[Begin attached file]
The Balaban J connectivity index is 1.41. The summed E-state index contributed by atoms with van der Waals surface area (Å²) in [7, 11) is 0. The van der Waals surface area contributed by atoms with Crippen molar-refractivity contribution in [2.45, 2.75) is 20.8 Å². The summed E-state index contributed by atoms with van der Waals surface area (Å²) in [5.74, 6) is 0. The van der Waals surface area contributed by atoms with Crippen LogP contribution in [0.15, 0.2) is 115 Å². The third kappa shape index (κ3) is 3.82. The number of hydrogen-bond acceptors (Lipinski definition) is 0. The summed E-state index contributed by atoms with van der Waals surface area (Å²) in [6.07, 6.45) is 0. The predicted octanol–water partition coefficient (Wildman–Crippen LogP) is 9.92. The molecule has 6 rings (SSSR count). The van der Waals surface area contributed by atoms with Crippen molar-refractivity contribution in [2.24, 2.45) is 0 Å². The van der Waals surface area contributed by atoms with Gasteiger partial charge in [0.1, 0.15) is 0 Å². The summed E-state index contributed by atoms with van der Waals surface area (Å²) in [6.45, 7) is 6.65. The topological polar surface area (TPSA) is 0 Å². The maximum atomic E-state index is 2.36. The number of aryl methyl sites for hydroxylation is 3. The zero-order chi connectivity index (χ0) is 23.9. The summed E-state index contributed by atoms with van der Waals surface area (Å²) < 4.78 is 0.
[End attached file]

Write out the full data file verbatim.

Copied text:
The Balaban J connectivity index is 1.41. The summed E-state index contributed by atoms with van der Waals surface area (Å²) in [7, 11) is 0. The van der Waals surface area contributed by atoms with Crippen molar-refractivity contribution in [2.45, 2.75) is 20.8 Å². The summed E-state index contributed by atoms with van der Waals surface area (Å²) in [5.74, 6) is 0. The van der Waals surface area contributed by atoms with Crippen LogP contribution in [0.15, 0.2) is 115 Å². The third kappa shape index (κ3) is 3.82. The number of hydrogen-bond acceptors (Lipinski definition) is 0. The summed E-state index contributed by atoms with van der Waals surface area (Å²) in [6.07, 6.45) is 0. The predicted octanol–water partition coefficient (Wildman–Crippen LogP) is 9.92. The molecule has 6 rings (SSSR count). The van der Waals surface area contributed by atoms with Crippen molar-refractivity contribution in [2.24, 2.45) is 0 Å². The van der Waals surface area contributed by atoms with Gasteiger partial charge in [0.1, 0.15) is 0 Å². The summed E-state index contributed by atoms with van der Waals surface area (Å²) in [6.45, 7) is 6.65. The topological polar surface area (TPSA) is 0 Å². The maximum atomic E-state index is 2.36. The number of aryl methyl sites for hydroxylation is 3. The zero-order chi connectivity index (χ0) is 23.9. The summed E-state index contributed by atoms with van der Waals surface area (Å²) < 4.78 is 0.